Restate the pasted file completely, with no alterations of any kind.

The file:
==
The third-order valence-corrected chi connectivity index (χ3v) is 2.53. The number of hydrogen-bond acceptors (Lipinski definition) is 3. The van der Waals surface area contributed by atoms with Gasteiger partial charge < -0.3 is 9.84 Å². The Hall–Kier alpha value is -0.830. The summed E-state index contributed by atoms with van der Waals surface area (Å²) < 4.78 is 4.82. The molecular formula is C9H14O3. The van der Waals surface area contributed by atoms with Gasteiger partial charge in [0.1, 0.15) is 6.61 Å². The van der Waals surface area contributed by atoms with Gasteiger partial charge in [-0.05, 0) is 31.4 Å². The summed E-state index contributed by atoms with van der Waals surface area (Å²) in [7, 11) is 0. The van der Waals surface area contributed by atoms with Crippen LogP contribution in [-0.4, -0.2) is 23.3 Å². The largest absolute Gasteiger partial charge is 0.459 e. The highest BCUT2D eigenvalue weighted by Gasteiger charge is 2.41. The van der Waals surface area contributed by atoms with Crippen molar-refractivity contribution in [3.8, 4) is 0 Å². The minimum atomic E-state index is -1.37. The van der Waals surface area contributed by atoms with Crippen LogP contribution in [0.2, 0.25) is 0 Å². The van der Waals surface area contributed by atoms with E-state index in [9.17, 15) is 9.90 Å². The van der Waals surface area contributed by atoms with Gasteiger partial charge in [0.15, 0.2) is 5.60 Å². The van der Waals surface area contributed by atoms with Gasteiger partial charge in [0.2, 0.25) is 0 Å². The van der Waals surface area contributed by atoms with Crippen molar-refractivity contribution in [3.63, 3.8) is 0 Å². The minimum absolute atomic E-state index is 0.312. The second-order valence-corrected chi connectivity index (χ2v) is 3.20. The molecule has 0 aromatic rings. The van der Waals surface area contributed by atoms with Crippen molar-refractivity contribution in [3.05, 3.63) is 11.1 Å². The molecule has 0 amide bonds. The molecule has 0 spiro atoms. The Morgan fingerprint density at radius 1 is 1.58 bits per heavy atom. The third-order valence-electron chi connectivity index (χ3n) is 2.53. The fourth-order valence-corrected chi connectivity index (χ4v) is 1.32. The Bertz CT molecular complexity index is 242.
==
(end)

The third-order valence-corrected chi connectivity index (χ3v) is 2.53. The number of hydrogen-bond acceptors (Lipinski definition) is 3. The van der Waals surface area contributed by atoms with Gasteiger partial charge < -0.3 is 9.84 Å². The Hall–Kier alpha value is -0.830. The summed E-state index contributed by atoms with van der Waals surface area (Å²) < 4.78 is 4.82. The molecular formula is C9H14O3. The van der Waals surface area contributed by atoms with Gasteiger partial charge in [0.1, 0.15) is 6.61 Å². The van der Waals surface area contributed by atoms with Gasteiger partial charge in [-0.05, 0) is 31.4 Å². The summed E-state index contributed by atoms with van der Waals surface area (Å²) in [7, 11) is 0. The van der Waals surface area contributed by atoms with Crippen LogP contribution in [-0.4, -0.2) is 23.3 Å². The largest absolute Gasteiger partial charge is 0.459 e. The highest BCUT2D eigenvalue weighted by Gasteiger charge is 2.41. The van der Waals surface area contributed by atoms with Crippen molar-refractivity contribution in [3.8, 4) is 0 Å². The minimum atomic E-state index is -1.37. The van der Waals surface area contributed by atoms with Crippen LogP contribution in [0.2, 0.25) is 0 Å². The van der Waals surface area contributed by atoms with E-state index in [9.17, 15) is 9.90 Å². The van der Waals surface area contributed by atoms with Gasteiger partial charge in [0.15, 0.2) is 5.60 Å². The van der Waals surface area contributed by atoms with Gasteiger partial charge in [0.2, 0.25) is 0 Å². The van der Waals surface area contributed by atoms with Crippen molar-refractivity contribution in [3.63, 3.8) is 0 Å². The minimum absolute atomic E-state index is 0.312. The second-order valence-corrected chi connectivity index (χ2v) is 3.20. The molecule has 0 aromatic rings. The van der Waals surface area contributed by atoms with Crippen molar-refractivity contribution in [3.05, 3.63) is 11.1 Å². The molecule has 0 amide bonds. The molecule has 0 spiro atoms. The Morgan fingerprint density at radius 1 is 1.58 bits per heavy atom. The third-order valence-electron chi connectivity index (χ3n) is 2.53. The fourth-order valence-corrected chi connectivity index (χ4v) is 1.32. The Bertz CT molecular complexity index is 242.